Monday, August 22, 2011


I had the occasion to go through some old e-mail earlier this summer, from around the time of Joy's autism diagnosis at the end of 2006. The diagnosis was not what we'd been expecting, though we'd visited a developmentalist who is a recognized autism expert. The post-diagnosis e-mail conversations with daycare & birth-to-three providers reminded me of one of the painful eye-openers from the evaluation appointment. Since (as my regular readers know) I like to look on the bright side, I was wanting to make sure the doctor saw what Joy could do if we gave her just a little help. But for evaluation purposes, the doctor needed to see everything that Joy could not do when all our little helpfulnesses were taken away. So we had to back off, and take a good hard look at what happened when Joy was on her own in unfamiliar territory with an unfamiliar doc being asked to do unfamiliar things with no intercession from us. It wasn't an easy thing to witness.

We'd been accommodating like crazy, without quite realizing the extent of it.

And guess what? We still accommodate like crazy, probably on auto-pilot too often still, though I like to think that we have a better framework for evaluating what's getting in the way. Accommodation is a balance, with immense positives for doing it right, and negatives (as with just about anything) for going overboard.

Of course, with any kid, you can't always be doing everything for them or they'll never learn to do things by themselves. Joy's no exception. But with Joy, and with autism in the picture, we have to figure out what we do need to do for her, and how to arrange her surroundings and our schedules, just to make things even possible.

Our backyard setup is one example that's been on my mind lately. Back at the beginning of this blog, we enclosed our large backyard in a lovely tall wooden fence, so Joy couldn't dash away into danger outside our yard. Immediately our stress level during outside play went down! We no longer had to hover on high alert lest Joy should suddenly dash and we'd need to spring into full dash ourselves to keep up & catch up.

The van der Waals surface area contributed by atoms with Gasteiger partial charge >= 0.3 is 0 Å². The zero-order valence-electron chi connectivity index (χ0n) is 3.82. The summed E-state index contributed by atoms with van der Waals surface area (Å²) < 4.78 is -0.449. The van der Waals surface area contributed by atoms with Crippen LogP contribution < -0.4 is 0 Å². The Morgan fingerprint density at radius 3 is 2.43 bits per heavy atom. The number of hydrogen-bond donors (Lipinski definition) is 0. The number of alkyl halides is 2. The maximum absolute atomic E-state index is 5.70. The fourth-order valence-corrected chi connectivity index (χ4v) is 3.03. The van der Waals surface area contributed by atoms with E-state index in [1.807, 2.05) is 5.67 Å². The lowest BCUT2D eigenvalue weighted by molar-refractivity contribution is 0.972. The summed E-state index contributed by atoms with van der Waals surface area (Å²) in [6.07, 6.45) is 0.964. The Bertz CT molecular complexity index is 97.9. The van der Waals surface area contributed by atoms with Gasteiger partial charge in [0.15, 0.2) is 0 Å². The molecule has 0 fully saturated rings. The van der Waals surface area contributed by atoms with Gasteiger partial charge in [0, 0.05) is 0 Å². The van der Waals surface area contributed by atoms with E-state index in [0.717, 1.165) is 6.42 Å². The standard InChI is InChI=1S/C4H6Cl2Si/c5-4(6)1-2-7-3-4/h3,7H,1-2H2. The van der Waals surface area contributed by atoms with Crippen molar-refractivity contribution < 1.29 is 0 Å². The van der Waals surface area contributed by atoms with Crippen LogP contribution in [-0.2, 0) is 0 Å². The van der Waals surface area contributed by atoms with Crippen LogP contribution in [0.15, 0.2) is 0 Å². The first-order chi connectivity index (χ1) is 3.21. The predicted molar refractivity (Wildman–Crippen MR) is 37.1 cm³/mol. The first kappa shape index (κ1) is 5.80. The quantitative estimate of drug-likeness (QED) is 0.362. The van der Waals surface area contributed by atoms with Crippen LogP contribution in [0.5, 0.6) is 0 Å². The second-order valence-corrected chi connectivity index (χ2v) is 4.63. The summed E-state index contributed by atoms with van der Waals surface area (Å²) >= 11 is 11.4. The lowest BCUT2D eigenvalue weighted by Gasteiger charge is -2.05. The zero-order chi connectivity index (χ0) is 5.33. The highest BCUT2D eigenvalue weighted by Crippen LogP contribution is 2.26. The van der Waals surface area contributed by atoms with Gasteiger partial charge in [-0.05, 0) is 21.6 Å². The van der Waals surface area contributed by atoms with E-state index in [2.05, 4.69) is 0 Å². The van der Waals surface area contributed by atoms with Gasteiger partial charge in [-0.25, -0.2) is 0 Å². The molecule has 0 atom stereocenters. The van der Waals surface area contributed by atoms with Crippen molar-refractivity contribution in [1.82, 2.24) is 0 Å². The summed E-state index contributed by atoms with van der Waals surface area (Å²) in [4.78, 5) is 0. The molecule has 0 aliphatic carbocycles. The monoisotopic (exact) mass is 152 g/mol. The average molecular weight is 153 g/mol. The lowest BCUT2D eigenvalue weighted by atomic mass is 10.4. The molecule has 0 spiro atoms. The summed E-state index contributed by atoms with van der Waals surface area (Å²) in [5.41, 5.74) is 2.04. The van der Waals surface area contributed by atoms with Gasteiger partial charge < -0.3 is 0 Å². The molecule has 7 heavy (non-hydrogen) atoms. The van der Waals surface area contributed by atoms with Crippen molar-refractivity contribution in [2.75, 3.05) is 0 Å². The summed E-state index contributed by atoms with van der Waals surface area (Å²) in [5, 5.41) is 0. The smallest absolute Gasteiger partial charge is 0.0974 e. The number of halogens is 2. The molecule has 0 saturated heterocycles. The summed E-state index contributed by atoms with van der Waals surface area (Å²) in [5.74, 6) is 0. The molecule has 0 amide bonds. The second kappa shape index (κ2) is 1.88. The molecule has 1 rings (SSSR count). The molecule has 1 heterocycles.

This summer, unfortunately, there's been some stressful dashing within the yard, with Joy determined to acquire and CONSUME things she really shouldn't. One example has been our huge old 30-foot apple tree, which loads up with apples every other year. This was the year! and, not only does it load up, it drops them on the ground. And Joy has an insatiable desire to eat these luscious windfalls, no matter how full of rot and worms and ants they may get after sitting on the ground for a while. So I've spent hours collecting rotten windfalls and carting them to the compost pile at the back of the yard, often trying to get out in the early morning to take care of the overnight mess before Joy gets out of bed -- because once I'm on my own with her and we're in the yard, I can't move fast enough to clean up one apple before she gets the next one. Fortunately, apple season does eventually come to an end. We keep thinking the tree has dropped its LAST apple. Maybe the one-more it dropped yesterday will be it?

Then there's been a little stand of ferns and other shade-plants that grows up under the cherry trees in the middle of the back yard, that we affectionately call "the jungle." The little fronds on the ferns have been irresistable to Joy as well. She hovers by the plants (a mosquito-haven with all that greenery and shade), fondles and picks the fronds, carries them around -- and then, quicker than lightning, into the mouth they go. Bleah! We found ourselves having to cut yard-play short because Joy would get so fixated on picking and eating the ferns. Eventually Rose and I went the full-accommodation route. We cut down the jungle on Friday evening. Though it no longer provides a haven for the wild bunnies that Joy loves to chase around the yard, at least the fern issue is gone. Joy lost interest immediately, hurrah!

Should we have tried to teach her just to stay away from the apples and the ferns? Maybe. But what was happening instead was that the yard was becoming a non-livable place -- which, now that we've started having some gloriously comfortable weather, would be a crying shame.

It would also be too bad not to get full use out of this:

Three cheers to JoyDad for making this delightful belated-birthday present happen! Neither he nor I have a particular bent toward construction projects, so it's a step out of the comfort zone to do something like this. But we've got neighborhood friends who did this project in their own yard a few years ago, and the dad volunteered both his experience and his powertools to set up a temporary woodshop in our garage. JoyDad acquired the swingset kit and the lumber, and with two other helpers (one from his band, one from church) they got the swingset knocked together all of a Saturday morning. Then we re-assembled that evening for a barbecue & kiddie pool and swingset play.

Joy wasn't in a mood to come out and swing and reward the laborers for their work the minute it was done. But we've had hours of swinging since then -- and it has become much easier without the temptations to go dashing off for a snack of apple or fern between swingings.